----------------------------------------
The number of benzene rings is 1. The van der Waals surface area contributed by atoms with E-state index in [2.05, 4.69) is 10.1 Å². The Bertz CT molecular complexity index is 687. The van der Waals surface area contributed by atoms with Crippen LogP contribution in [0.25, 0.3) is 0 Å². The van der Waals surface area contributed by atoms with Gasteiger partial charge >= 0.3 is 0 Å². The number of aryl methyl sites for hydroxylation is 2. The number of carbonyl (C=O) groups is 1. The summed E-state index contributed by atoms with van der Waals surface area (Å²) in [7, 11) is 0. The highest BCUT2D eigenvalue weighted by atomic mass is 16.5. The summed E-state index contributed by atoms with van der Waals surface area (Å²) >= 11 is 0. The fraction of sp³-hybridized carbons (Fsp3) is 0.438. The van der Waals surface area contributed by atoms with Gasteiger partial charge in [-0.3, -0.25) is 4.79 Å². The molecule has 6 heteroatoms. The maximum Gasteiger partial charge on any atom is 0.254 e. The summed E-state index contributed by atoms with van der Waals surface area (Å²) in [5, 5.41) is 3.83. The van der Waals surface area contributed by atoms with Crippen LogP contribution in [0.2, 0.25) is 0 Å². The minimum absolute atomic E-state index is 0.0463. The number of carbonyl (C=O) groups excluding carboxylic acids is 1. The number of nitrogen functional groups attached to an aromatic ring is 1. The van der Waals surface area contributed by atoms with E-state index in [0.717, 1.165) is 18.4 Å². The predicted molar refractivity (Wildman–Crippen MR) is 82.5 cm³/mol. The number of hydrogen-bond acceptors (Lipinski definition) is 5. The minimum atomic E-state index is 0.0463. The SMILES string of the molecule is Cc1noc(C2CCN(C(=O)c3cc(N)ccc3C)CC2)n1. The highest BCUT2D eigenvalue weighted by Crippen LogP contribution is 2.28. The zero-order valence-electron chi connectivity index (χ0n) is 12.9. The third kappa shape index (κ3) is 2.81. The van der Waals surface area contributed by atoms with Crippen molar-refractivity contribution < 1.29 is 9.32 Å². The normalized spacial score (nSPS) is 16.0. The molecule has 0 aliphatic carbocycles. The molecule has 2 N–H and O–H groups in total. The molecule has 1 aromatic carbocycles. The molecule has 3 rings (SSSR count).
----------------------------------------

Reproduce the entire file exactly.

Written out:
The number of benzene rings is 1. The van der Waals surface area contributed by atoms with E-state index in [2.05, 4.69) is 10.1 Å². The Bertz CT molecular complexity index is 687. The van der Waals surface area contributed by atoms with Crippen LogP contribution in [0.25, 0.3) is 0 Å². The van der Waals surface area contributed by atoms with Gasteiger partial charge >= 0.3 is 0 Å². The number of aryl methyl sites for hydroxylation is 2. The number of carbonyl (C=O) groups is 1. The summed E-state index contributed by atoms with van der Waals surface area (Å²) in [7, 11) is 0. The highest BCUT2D eigenvalue weighted by atomic mass is 16.5. The summed E-state index contributed by atoms with van der Waals surface area (Å²) >= 11 is 0. The fraction of sp³-hybridized carbons (Fsp3) is 0.438. The van der Waals surface area contributed by atoms with Gasteiger partial charge in [-0.3, -0.25) is 4.79 Å². The molecule has 6 heteroatoms. The maximum Gasteiger partial charge on any atom is 0.254 e. The summed E-state index contributed by atoms with van der Waals surface area (Å²) in [5, 5.41) is 3.83. The van der Waals surface area contributed by atoms with Crippen LogP contribution in [0.2, 0.25) is 0 Å². The minimum absolute atomic E-state index is 0.0463. The number of carbonyl (C=O) groups excluding carboxylic acids is 1. The number of nitrogen functional groups attached to an aromatic ring is 1. The van der Waals surface area contributed by atoms with E-state index in [0.717, 1.165) is 18.4 Å². The predicted molar refractivity (Wildman–Crippen MR) is 82.5 cm³/mol. The number of hydrogen-bond acceptors (Lipinski definition) is 5. The minimum atomic E-state index is 0.0463. The SMILES string of the molecule is Cc1noc(C2CCN(C(=O)c3cc(N)ccc3C)CC2)n1. The highest BCUT2D eigenvalue weighted by Crippen LogP contribution is 2.28. The zero-order valence-electron chi connectivity index (χ0n) is 12.9. The third kappa shape index (κ3) is 2.81. The van der Waals surface area contributed by atoms with Crippen molar-refractivity contribution < 1.29 is 9.32 Å². The normalized spacial score (nSPS) is 16.0. The molecule has 0 aliphatic carbocycles. The molecule has 2 N–H and O–H groups in total. The molecule has 1 aromatic carbocycles. The molecule has 3 rings (SSSR count).